— George Bush’s EPA Administrator Christine Todd Whitman said that GOP members of the EPW Committee “looked like sore losers” when they boycotted McCarthy’s vote hearing last week. [National Journal]
— The U.S. military’s programmatic efforts to rely less on fossil fuels are threatened by the sequester. [Medill]
— BP wants British Prime Minister David Cameron to intervene regarding the compensation of businesses affected by the 2010 Deepwater Horizon spill. [BBC]
— The GAO finds that the federal government should help local communities adapt to the impacts of climate change. [The Hill]
— The 5th Circuit ruled against a lawsuit filed by Mississippi coastal residents arguing that fossil fuel emissions contributed to the strength of Hurricane Katrina. [Clarion Ledger]
— Organizing for Action called on supporters to press the Republican EPW members for boycotting McCarthy’s nomination hearing. [The Hill]
— Weather prediction is slated to improve significantly following upgrades to the two supercomputers the National Weather Service uses to forecast local, national, and global weather patterns. [Washington Post]
— Spoiled food could be used to power grocery stores’ using clean electricity. [LA Times]
* CALENDAR *
9:00 am: The Woodrow Wilson Center’s (WWC) Environmental Change and Security Program (ECSP) holds a discussion on a new ECSP report, “Backdraft: The Conflict Potential of Climate Change Adaptation and Mitigation.”
9:30 am: The House Transportation and Infrastructure Committee votes on the Northern Route Approval Act (H.R. 3), a bill to approve the Keystone XL pipeline project.
10:00 am: The House Natural Resources Subcommittee on Fisheries, Wildlife, Oceans and Insular Affairs holds an oversight hearing entitled, “The 2008 Lacey Act Amendments.” Witnesses and more information will be listed here when available.
10:00 am: The Senate Energy and Natural Resources Committee holds a meeting to consider pending calendar business.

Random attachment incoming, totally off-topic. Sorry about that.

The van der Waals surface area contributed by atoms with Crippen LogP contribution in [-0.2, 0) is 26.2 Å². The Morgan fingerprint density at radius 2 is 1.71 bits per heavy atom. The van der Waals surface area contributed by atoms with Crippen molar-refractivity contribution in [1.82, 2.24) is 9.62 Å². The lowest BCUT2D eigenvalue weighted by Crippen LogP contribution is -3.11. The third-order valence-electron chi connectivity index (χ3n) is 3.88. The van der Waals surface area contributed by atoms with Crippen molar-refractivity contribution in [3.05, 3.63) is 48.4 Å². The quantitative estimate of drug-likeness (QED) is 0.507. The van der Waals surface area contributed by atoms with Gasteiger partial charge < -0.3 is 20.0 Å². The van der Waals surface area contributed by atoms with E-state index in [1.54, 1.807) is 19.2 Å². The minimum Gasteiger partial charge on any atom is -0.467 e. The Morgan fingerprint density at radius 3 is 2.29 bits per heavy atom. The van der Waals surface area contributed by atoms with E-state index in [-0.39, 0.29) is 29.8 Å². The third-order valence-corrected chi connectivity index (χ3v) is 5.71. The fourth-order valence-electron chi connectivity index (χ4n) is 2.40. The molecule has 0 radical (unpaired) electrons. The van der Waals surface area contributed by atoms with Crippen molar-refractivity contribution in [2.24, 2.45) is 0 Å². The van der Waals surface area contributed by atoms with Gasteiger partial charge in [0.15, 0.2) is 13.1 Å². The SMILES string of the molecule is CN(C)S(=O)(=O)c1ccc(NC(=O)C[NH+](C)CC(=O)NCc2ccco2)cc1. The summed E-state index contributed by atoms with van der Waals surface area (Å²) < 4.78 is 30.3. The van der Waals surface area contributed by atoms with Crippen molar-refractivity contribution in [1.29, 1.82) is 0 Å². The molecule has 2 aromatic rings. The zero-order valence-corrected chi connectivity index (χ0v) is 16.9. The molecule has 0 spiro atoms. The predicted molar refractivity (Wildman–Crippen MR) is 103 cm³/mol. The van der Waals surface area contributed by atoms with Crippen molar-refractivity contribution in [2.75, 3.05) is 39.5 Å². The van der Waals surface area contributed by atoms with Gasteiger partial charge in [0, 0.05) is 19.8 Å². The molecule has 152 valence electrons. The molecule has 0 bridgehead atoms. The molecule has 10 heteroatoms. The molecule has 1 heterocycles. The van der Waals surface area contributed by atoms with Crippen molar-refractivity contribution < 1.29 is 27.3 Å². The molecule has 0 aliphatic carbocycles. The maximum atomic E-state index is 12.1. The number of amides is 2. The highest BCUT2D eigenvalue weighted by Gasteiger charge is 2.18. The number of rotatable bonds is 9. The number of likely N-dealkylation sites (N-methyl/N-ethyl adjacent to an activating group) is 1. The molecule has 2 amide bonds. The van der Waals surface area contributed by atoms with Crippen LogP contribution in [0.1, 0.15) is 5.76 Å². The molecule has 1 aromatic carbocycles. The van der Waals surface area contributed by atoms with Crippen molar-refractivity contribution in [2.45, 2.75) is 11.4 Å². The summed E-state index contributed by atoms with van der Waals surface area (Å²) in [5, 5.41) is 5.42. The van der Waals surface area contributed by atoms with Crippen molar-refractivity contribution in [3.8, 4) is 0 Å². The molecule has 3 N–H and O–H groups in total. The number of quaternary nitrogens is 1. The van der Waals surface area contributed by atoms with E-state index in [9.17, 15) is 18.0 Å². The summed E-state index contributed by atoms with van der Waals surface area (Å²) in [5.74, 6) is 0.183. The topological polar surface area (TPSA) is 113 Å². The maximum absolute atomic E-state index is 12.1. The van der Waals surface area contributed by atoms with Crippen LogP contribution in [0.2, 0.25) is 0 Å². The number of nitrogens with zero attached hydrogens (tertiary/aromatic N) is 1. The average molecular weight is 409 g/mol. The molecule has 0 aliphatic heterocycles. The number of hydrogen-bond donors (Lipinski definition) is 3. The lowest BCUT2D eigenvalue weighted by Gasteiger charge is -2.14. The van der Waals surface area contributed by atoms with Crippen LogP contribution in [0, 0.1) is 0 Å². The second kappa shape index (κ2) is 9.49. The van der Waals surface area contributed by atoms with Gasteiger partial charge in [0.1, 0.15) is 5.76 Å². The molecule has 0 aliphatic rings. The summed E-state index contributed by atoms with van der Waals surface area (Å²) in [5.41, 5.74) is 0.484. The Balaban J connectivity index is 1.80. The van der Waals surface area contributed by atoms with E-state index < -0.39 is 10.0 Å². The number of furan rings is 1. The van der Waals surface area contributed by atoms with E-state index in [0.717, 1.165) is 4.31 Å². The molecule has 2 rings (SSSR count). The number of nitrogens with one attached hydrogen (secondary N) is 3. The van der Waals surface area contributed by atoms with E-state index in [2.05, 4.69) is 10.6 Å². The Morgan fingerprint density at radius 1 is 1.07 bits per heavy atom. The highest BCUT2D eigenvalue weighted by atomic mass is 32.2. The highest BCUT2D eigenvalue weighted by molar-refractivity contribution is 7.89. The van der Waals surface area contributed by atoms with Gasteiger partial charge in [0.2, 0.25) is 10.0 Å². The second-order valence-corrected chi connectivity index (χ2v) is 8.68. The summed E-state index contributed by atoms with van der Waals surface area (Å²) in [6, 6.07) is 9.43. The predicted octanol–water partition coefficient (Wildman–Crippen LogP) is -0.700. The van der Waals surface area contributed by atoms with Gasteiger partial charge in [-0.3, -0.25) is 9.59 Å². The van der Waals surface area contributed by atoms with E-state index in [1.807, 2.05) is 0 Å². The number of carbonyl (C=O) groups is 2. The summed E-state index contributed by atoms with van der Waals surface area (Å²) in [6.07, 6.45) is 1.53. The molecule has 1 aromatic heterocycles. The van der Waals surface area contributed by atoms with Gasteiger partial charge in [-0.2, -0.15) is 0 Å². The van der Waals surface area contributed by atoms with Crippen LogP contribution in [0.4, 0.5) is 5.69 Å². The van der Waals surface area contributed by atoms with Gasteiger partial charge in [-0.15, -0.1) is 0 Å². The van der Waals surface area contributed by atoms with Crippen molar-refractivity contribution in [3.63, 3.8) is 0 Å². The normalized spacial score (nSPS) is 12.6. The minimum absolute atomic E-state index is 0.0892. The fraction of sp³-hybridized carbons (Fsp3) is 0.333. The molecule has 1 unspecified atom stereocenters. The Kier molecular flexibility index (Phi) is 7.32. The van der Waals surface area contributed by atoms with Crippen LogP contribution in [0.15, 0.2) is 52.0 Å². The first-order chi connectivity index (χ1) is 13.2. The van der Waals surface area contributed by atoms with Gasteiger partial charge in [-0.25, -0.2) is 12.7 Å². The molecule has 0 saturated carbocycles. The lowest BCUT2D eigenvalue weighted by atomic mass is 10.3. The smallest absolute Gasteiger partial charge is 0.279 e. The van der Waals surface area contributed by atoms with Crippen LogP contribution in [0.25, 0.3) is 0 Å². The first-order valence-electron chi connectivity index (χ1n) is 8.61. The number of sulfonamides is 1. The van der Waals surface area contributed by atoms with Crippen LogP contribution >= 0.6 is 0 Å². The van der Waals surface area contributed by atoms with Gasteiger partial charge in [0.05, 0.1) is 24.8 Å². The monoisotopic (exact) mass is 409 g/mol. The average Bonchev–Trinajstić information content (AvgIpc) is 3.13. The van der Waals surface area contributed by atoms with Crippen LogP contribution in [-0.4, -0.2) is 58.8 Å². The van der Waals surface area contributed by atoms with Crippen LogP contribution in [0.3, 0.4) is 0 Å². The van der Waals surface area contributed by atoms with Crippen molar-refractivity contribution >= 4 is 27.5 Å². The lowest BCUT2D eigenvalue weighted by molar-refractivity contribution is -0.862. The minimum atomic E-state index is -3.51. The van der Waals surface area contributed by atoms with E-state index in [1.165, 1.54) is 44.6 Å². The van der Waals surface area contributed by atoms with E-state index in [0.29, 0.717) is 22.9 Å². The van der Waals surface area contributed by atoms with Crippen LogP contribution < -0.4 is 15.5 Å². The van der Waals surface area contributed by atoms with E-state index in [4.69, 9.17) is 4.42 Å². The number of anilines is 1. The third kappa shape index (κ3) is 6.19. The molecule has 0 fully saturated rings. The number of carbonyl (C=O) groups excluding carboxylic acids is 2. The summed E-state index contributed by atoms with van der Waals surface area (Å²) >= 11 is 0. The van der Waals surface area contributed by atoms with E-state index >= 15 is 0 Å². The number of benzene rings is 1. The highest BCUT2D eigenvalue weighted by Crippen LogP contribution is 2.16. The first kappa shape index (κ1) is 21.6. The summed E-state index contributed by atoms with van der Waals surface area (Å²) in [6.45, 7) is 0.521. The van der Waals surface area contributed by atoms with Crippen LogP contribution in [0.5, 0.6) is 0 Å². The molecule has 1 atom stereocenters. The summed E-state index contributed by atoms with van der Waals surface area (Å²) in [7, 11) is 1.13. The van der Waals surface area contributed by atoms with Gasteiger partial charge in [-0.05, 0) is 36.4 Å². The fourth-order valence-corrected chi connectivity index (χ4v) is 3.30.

10:00 am: The House Natural Resources Subcommittee on Public Lands and Environmental Regulation holds an oversight hearing titled, “Invasive Species Management on Federal Lands.”
10:00 am: The Subcommittees on Energy and Power and Environment and the Economy hold a hearing tited “The Fiscal Year 2014 Environmental Protection Agency Budget.” Members will review the president’s FY2014 EPA Budget Request and discuss the agency’s agenda. EPA Acting Administrator Bob Perciasepe will be the only witness.
10:00 am: The Small Business Subcommittee on Agriculture, Energy and Trade holds a hearing titled, “If You Build It: Keystone XL Pipeline and Small Business Job Growth.” A live webcast will be here: http://1.usa.gov/Nkrzjh.
10:30 am: The Subcommittee on Energy Policy, Health Care and Entitlements holds a hearing, “Opportunities Lost: Constraints on Oil and Gas Production on Federal Lands and Waters.” http://1.usa.gov/11qKMbp
12:00 pm: The Senate Environment and Public Works Committee holds a vote on the nomination of Gina McCarthy to head the EPA.
12:30 pm: The U.S. Army, along with Lockheed Martin and the Department of Defense, will unveil the DOD’s first grid-tied intelligent microgrid integrating renewable resources and energy storage at a ribbon-cutting ceremony at Fort Bliss.
1:00 pm: Former Massachusetts Governor Jane Swift, former Republican Congressman and Chair of the House Science Committee Sherwood Boehlert, and NRDC Clean Air Program Director John Walke will offer reactions to today’s Senate Committee on Environment and Public Works vote on the nomination of Gina McCarthy
2:00 pm: The Senate holds a vote on the nomination of Ernest Moniz to head the Energy Department.
5:00 pm: Sen. Lisa Murkowski holds on-the-record pen & pad session to discuss her trip to the Arctic Coucil in Sweden.
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The sequester (a budget deal Obama made with republicans last year) cut more than $115 million from the federal wildland fire program budget, USDA officials have said, at a time when the nation continues to face abnormally dry conditions, particularly in the West, as a result of climate change.
During one of the worst wildfire seasons on record amid a historic drought, the USDA Forest Service ran out of money last year to pay firefighters, operate trucks and fly aircraft. The agency borrowed money from fire management budgets, which help prevent fires, to pay for suppression.